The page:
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Mentions: A 27-year-old British Caucasian man presented to the Accident and Emergency department after falling on his extended right thumb while playing football. On clinical examination his right thumb was swollen and tender at the base of the first metacarpal with no tenderness in the anatomical snuff box. Movement of the thumb was limited secondary to pain and he was neurovascularly intact distally. Plain radiographs (Figure 1) revealed a vertical fracture of the trapezium with associated dislocation of the first carpometacarpal joint. This dislocation was reduced under analgesia and entonox in the department (Figure 2) and he was placed in a scaphoid plaster and referred to the fracture clinic. On review in the fracture clinic 2 days later it was decided that given the articular involvement associated with the injury, better anatomical reduction and stabilisation would be required. He was listed for surgical treatment which occurred 4 days post the initial date of his injury. He underwent closed manipulation of the fracture under anaesthesia until good position of the articular margin was achieved and this was fixed with 2 Kirschner-wires inserted under Image intensification via the edge of the anatomical snuff box to avoid injury to the radial artery. Check images were satisfactory (Figure 3). The joint was stable clinically and he was placed in plaster including the thumb. Check images at 8 weeks were satisfactory. The Kirschner-wires and plaster were removed and physiotherapy commenced. At 3 month (Figure 4) and 6 month follow-up the patient reported good functional outcome. Though we did not formally score his function, he reported satisfactory return to all his normal activities of daily living including writing, dressing and lifting. He had satisfactory grip strength and good range of movement of the thumb with minimal pain.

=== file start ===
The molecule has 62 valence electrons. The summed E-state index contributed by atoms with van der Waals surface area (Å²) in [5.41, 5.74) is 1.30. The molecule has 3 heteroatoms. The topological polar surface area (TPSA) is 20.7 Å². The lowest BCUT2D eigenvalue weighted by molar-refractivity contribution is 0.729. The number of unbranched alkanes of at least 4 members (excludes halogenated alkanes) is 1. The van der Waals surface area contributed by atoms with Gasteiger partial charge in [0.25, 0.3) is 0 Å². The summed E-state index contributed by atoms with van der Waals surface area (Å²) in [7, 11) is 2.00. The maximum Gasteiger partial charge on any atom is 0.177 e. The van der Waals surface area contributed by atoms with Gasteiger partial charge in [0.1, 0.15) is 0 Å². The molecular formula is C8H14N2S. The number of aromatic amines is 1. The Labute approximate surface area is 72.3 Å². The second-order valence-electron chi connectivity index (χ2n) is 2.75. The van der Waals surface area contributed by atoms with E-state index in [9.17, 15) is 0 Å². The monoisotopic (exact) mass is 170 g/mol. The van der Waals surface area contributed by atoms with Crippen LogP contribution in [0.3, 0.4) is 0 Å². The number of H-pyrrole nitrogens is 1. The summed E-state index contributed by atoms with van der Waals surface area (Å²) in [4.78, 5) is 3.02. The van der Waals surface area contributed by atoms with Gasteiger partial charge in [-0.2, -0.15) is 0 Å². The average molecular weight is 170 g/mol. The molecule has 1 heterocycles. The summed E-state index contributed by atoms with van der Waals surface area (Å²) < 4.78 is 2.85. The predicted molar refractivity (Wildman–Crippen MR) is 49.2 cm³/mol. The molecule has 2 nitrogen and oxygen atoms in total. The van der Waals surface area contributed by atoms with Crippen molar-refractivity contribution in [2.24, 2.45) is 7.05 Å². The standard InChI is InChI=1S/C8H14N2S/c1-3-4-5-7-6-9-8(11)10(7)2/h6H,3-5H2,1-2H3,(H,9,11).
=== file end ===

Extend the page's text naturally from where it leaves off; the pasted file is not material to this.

Trapezium fracture - a common technique to fix a rare injury: a case report
Bottom Line: Trapezium fractures are rare injuries which should not be missed.We report a case of a 27-year-old right hand dominant man who sustained a closed vertical trapezium fracture and first carpometacarpal joint dislocation which was treated with closed reduction and percutaneous Kirschner-wire fixation, a technique familiar to all orthopaedic surgeons.Satisfactory functional outcome was achieved at final follow-up.
Affiliation: Department of Trauma and Orthopaedics, Queens Medical Centre, Nottingham University Hospitals NHS Trust, Derby Road,Nottingham, NG7 2UH, UK. email@example.com
Abstract: Trapezium fractures are rare injuries which should not be missed. We report a case of a 27-year-old right hand dominant man who sustained a closed vertical trapezium fracture and first carpometacarpal joint dislocation which was treated with closed reduction and percutaneous Kirschner-wire fixation, a technique familiar to all orthopaedic surgeons. Satisfactory functional outcome was achieved at final follow-up.
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